Chapter 13. Capstone: Python for Data Analytics

At the end of Chapter 8 you extended what you learned about R to explore and test relationships in the mpg dataset. We’ll do the same in this chapter, using Python. We’ve conducted the same work in Excel and R, so I’ll focus less on the whys of our analysis in favor of the hows of doing it in Python.

To get started, let’s call in all the necessary modules. Some of these are new: from scipy, we’ll import the stats submodule. To do this, we’ll use the from keyword to tell Python what module to look for, then the usual import keyword to choose a sub-module. As the name suggests, we’ll use the stats submodule of scipy to conduct our statistical analysis. We’ll also be using a new package called sklearn, or scikit-learn, to validate our model on a train/test split. This package has become a dominant resource for machine learning and also comes installed with Anaconda.

In [1]: import pandas as pd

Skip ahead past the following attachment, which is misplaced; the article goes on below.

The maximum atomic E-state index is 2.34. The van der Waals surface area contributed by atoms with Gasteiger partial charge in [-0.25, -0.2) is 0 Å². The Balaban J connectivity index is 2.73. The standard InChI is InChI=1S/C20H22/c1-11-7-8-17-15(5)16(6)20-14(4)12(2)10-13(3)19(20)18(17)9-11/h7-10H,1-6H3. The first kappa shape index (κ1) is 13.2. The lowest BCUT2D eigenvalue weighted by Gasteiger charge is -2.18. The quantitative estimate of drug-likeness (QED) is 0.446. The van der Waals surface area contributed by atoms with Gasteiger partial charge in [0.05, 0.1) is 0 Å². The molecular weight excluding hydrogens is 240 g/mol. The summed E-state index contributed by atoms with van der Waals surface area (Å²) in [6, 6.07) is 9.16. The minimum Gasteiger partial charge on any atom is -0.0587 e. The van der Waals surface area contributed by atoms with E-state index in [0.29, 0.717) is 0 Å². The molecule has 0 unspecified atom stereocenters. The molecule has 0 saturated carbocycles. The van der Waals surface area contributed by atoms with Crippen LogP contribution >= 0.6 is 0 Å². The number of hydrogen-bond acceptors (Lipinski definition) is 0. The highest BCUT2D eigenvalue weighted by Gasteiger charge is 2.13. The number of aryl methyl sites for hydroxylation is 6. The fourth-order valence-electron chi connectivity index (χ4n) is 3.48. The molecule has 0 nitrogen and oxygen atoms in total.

import seaborn as sns
        import matplotlib.pyplot as plt
        from scipy import stats
        from sklearn import linear_model
        from sklearn import model_selection
        from sklearn import metrics

With the usecols argument of read_csv() we can specify which columns to read into the DataFrame:

In [2]: mpg = pd.read_csv('datasets/mpg/mpg.csv',usecols=
           ['mpg','weight','horsepower','origin','cylinders'])
        mpg.head()

Out[2]:
     mpg  cylinders  horsepower  weight origin
 0  18.0          8         130    3504    USA
 1  15.0          8         165    3693    USA
 2  18.0          8         150    3436    USA
 3  16.0          8         150    3433    USA
 4  17.0          8         140    3449    USA ...

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